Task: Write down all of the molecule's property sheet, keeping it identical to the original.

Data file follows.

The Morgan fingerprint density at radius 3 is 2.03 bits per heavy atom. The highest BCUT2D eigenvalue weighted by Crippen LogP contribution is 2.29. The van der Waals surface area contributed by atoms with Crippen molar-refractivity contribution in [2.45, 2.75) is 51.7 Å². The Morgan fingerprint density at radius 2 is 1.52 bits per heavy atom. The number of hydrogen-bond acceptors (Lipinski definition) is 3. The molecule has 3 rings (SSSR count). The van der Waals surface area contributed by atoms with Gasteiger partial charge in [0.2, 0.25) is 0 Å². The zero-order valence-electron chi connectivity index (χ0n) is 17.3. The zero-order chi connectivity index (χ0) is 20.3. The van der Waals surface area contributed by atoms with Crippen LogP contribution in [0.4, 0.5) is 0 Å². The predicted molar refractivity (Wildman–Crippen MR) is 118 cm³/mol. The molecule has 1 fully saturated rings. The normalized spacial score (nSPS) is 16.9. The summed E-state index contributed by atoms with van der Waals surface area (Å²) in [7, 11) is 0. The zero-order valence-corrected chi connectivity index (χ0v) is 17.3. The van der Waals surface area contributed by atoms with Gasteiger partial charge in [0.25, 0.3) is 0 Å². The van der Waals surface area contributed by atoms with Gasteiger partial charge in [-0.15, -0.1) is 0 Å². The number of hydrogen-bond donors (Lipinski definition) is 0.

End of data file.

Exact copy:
The Morgan fingerprint density at radius 3 is 2.03 bits per heavy atom. The highest BCUT2D eigenvalue weighted by Crippen LogP contribution is 2.29. The van der Waals surface area contributed by atoms with Crippen molar-refractivity contribution in [2.45, 2.75) is 51.7 Å². The Morgan fingerprint density at radius 2 is 1.52 bits per heavy atom. The number of hydrogen-bond acceptors (Lipinski definition) is 3. The molecule has 3 rings (SSSR count). The van der Waals surface area contributed by atoms with Gasteiger partial charge in [0.2, 0.25) is 0 Å². The zero-order valence-electron chi connectivity index (χ0n) is 17.3. The zero-order chi connectivity index (χ0) is 20.3. The van der Waals surface area contributed by atoms with Crippen LogP contribution in [0.4, 0.5) is 0 Å². The predicted molar refractivity (Wildman–Crippen MR) is 118 cm³/mol. The molecule has 1 fully saturated rings. The normalized spacial score (nSPS) is 16.9. The summed E-state index contributed by atoms with van der Waals surface area (Å²) in [7, 11) is 0. The zero-order valence-corrected chi connectivity index (χ0v) is 17.3. The van der Waals surface area contributed by atoms with Gasteiger partial charge in [0.25, 0.3) is 0 Å². The van der Waals surface area contributed by atoms with Gasteiger partial charge in [-0.15, -0.1) is 0 Å². The number of hydrogen-bond donors (Lipinski definition) is 0.